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Golden Syrup for Corn Syrup: is this a valid substitution?

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I love sugar, and was thinking of making this recipe as a present for people for xmas:
http://tmagazine.blogs.nytimes.com/20...

But I live in London where Golden Syrup is plentiful and Corn Syrup isn't. Is this a valid substitution?

Also, experienced caramel makers, in a large saucepan, how many multiples of the recipe can I make at once? I know sugar boils up high, so erring on the side of caution is how I will go. I spent basically every day after school in 7th grade making caramels or caramel like things but that was a long long time ago.

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  1. I made caramel corn last night and subbed Golden Syrup for half the corn syrup. It crystallized. :-(

    OTOH, I use this recipe for carmel sauce a lot and it's always good:
    1 cup packed light brown sugar
    1/2 cup (1 stick) unsalted butter
    1 1/2 cups heavy cream
    1/3 cup golden syrup
    Melt the brown sugar and butter in a heavy-bottomed large saucepan over medium heat, stirring often. Whisk in the cream and syrup and bring to a boil, taking care that the mixture does not boil over. Cook uncovered, whisking often, until the sauce is glossy, smooth, and reduced by about one-third, about 8 minutes.

    1. Corn syrup is less prone to crystallization than cane or beet sugar syrup, so its use in a variety of confections is designed with that in mind. I would think that if you used golden syrup, your risk of crystallization will increase.

      1. I've subbed golden syrup for light corn syrup in a number of recipes because I prefer the flavor, and I've never had a problem. Well, I did have a batch of marshmallows refuse to firm up, but I am pretty sure that was due to high humidity that day.

        I've never made a caramel sauce with it, but I have made lots of caramels - so my guess is that it is at least worth a try.

        1. Relizabeth, as has been mentioned, golden syrup doesn't inhibit crystallization as well as corn syrup.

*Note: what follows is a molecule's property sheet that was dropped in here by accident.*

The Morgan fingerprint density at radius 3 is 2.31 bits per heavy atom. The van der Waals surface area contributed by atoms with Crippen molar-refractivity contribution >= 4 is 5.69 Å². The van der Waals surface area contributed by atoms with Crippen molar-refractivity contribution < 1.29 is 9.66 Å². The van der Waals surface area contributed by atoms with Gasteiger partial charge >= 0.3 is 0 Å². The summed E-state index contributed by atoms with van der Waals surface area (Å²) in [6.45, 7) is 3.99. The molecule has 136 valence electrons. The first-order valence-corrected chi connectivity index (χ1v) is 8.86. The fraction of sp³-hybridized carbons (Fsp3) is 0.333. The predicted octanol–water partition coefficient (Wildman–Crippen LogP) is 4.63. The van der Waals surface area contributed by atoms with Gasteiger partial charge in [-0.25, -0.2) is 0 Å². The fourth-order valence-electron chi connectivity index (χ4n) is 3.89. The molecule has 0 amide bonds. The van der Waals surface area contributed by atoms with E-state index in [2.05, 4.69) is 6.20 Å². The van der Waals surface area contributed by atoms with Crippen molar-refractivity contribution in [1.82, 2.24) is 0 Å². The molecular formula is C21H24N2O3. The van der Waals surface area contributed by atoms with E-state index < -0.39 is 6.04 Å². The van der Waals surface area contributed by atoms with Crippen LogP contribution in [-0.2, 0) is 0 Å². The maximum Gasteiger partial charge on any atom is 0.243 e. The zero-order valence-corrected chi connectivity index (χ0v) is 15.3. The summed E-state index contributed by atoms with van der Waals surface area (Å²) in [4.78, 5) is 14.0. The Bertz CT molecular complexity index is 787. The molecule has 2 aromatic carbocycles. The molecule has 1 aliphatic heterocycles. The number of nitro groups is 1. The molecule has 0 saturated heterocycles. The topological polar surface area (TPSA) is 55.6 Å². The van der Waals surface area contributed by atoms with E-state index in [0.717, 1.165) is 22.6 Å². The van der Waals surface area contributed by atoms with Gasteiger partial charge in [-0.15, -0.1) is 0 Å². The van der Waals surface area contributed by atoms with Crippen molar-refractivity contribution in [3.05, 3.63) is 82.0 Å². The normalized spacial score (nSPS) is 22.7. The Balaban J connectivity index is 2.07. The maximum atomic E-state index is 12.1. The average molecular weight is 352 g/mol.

That being said, I think if you increase the ratio of syrup to sugar, you should be able to compensate. If you really want to play it safe, crystallization wise, I'd go 1:1. Golden syrup is 25% sweeter than sugar (and probably at least double the sweetness of corn syrup), so as you use more, it's going to get sweeter. As you brown sugar, the sweetness drops, though, so you should be able to compensate with a slightly darker tone. Not too dark, though, or you'll start to get burnt notes. 2:1 sugar to golden would put this at a greater risk of crystallization than 1:1, but... it might be safer from a perspective of sweetness. Some crystallization isn't the end of the world for a caramel sauce, btw, especially with the directions to heat before using. I get the feeling that even using corn syrup, this sauce might crystallize a bit over time.

          For someone of Keller's stature, this recipe leaves a lot to be desired. Any caramel recipe worth it's salt should have a photo of how dark to take the cooked sugar syrup to (or a color swatch). 'Rich amber' is just way too vague. And 'warmed' cream is a bit vague as well. How warm? For the most depth of flavor in a caramel, both the sugar should be browned as well as the milk proteins in the cream. Quite a few recipes do one or the other, but not both. I guess, in theory, if the cream were hot enough when it goes into the blazingly hot amber syrup, the median temp might be hot enough to brown it a bit, but I'd much rather see a separate cream browning stage (with addition of water at the end to bring it to the proper consistency).

          1 Reply
          1. re: scott123

            Going to show that Keller may be a fantastic chef, but his editor did not do the work to translate his recipe into a proper cookbook form. Too many great chefs have weak or bad editors.